Day Twenty Four - How to Be Content Nameless

Covid .... what a year ... what a journey for the Body of a Christ and the local church community. I certainly did not sign up to only be an online preacher and I am telling you we are purely exhausted from recording at home. And my neighbours joke and say how is it going being a tele-evangelist??? Although secretly I feel they are all watching and I love that.

but I love local church . a faith community and i love gathering in the House of God and I love scattering as a community because I think both are a taste of heaven on earth ... and I feel like the Daughters of Z showed up in what was their context of church .. and it was there in that gathering that they cried out with their bold voices and stood strong in their bold presence.

But what frustrates me so much is that for every woman who cannot find her place in local church context because quite literally she does not have permission, there are also so many people questioning why showing up and contributing matters, even when they have permission.

So here is the blog I read every few months to myself and to a generation who does love sitting around and undermining the relevance of the local church context.

"It’s sexy among young people—my generation—to talk about ditching institutional religion and starting a revolution of real Christ-followers living in real community without the confines of church. Besides being unbiblical, such notions of churchless Christianity are unrealistic. It’s immaturity actually, like the newly engaged couple who think romance preserves the marriage, when the couple celebrating their golden anniversary know it’s the institution of marriage that preserves the romance.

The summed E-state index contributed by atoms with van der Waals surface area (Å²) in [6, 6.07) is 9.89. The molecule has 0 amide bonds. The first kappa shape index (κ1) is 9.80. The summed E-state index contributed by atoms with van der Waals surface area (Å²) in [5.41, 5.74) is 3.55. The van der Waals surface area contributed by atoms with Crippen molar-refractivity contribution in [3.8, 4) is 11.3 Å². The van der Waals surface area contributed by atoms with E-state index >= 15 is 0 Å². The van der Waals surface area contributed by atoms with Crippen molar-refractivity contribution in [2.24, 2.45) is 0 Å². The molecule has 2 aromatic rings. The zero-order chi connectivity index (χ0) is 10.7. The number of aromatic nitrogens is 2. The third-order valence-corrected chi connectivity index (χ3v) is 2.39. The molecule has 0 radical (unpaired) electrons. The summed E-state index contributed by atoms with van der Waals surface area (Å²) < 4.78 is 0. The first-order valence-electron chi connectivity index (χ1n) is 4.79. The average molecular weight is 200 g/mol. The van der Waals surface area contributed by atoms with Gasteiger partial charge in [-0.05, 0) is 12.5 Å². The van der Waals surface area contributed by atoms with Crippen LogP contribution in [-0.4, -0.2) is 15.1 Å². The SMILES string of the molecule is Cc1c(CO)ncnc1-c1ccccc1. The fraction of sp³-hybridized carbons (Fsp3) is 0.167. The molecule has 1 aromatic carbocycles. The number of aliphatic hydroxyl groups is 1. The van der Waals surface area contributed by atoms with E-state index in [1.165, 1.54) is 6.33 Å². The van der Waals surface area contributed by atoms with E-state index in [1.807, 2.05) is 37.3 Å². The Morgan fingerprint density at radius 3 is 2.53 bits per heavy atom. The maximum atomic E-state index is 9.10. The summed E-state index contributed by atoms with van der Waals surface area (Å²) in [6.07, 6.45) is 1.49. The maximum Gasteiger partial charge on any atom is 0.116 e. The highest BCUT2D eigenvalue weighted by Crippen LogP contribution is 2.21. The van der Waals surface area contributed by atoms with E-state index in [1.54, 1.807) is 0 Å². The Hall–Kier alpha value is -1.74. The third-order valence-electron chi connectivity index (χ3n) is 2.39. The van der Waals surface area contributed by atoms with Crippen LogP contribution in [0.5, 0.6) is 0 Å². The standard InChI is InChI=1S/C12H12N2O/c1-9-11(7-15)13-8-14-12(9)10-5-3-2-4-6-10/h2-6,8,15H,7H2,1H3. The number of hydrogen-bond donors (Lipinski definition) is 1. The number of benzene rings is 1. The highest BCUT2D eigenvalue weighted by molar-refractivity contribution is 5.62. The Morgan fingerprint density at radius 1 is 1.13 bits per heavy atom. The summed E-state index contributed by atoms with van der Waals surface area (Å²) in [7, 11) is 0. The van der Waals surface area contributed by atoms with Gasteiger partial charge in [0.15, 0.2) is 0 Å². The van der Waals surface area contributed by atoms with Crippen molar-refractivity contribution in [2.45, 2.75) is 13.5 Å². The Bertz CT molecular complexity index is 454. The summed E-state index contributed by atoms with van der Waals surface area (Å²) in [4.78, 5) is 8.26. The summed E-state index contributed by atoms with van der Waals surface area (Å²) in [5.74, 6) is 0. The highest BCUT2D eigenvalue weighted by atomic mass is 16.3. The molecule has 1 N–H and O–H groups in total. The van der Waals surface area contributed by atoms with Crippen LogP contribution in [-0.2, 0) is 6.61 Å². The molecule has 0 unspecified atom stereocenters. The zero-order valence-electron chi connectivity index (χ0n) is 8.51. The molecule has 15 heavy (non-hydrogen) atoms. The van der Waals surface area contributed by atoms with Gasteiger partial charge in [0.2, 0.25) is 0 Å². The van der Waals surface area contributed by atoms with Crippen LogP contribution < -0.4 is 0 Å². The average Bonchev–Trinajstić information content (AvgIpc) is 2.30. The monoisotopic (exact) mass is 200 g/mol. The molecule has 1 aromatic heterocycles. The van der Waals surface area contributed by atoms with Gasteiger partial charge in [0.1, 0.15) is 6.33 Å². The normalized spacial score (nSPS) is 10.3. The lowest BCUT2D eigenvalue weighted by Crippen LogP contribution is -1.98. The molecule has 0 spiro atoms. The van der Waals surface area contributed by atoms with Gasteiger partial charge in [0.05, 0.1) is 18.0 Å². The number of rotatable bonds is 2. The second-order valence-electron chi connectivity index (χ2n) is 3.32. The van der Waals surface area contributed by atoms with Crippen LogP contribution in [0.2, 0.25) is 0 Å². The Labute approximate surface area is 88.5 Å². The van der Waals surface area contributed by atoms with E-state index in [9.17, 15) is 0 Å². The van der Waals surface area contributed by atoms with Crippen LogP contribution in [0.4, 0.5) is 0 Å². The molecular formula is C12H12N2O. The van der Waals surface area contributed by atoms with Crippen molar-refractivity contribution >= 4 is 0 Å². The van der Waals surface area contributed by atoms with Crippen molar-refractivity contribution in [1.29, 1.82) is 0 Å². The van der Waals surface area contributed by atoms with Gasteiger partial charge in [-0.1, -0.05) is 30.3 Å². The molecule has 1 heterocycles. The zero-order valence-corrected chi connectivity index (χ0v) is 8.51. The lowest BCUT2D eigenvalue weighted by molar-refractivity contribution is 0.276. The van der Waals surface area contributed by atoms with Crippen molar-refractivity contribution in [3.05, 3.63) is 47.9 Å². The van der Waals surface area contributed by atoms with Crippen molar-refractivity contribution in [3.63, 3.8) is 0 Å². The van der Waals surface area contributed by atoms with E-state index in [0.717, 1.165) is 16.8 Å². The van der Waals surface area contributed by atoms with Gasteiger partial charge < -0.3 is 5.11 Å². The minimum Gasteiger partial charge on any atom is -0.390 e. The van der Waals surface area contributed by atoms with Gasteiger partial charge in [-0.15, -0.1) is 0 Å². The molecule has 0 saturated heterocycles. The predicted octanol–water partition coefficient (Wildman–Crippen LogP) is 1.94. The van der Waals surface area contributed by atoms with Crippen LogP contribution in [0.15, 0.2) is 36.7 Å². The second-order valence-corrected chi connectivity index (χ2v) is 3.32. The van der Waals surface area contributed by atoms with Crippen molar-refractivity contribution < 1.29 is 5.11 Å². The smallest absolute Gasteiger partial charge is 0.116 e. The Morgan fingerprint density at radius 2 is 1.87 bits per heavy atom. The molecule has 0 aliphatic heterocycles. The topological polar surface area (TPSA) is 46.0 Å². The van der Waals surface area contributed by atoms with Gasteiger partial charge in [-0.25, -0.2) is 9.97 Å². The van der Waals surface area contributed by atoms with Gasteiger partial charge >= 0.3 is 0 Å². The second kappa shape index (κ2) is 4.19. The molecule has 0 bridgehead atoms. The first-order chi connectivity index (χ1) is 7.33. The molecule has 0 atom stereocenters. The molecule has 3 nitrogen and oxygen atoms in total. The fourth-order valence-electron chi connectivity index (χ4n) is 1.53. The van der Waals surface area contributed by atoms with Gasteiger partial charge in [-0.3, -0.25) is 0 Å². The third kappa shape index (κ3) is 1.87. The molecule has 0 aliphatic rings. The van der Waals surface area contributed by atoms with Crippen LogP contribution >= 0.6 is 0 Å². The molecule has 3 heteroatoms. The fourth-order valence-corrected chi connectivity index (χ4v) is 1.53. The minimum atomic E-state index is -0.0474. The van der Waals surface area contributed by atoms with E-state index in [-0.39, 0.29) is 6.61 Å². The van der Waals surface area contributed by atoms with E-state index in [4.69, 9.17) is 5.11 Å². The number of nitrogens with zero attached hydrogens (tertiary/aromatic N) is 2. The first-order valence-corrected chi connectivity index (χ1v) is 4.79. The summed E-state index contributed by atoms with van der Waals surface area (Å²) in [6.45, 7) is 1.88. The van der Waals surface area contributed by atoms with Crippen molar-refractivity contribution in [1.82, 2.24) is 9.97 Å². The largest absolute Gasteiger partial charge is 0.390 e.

Without the God-given habit of corporate worship and the God-given mandate of corporate accountability, we will not prove faithful over the long haul.

What we need are fewer revolutionaries and a few more plodding visionaries. That’s my dream for the church—a multitude of faithful, risktaking plodders.

The best churches are full of gospel-saturated people holding tenaciously to a vision of godly obedience and God’s glory, and pursuing that godliness and glory with relentless, often unnoticed, plodding consistency.

My generation in particular is prone to radicalism without followthrough. We have dreams of changing the world, and the world should take notice accordingly. But we’ve not proved faithful in much of anything yet. We haven’t held a steady job or raised godl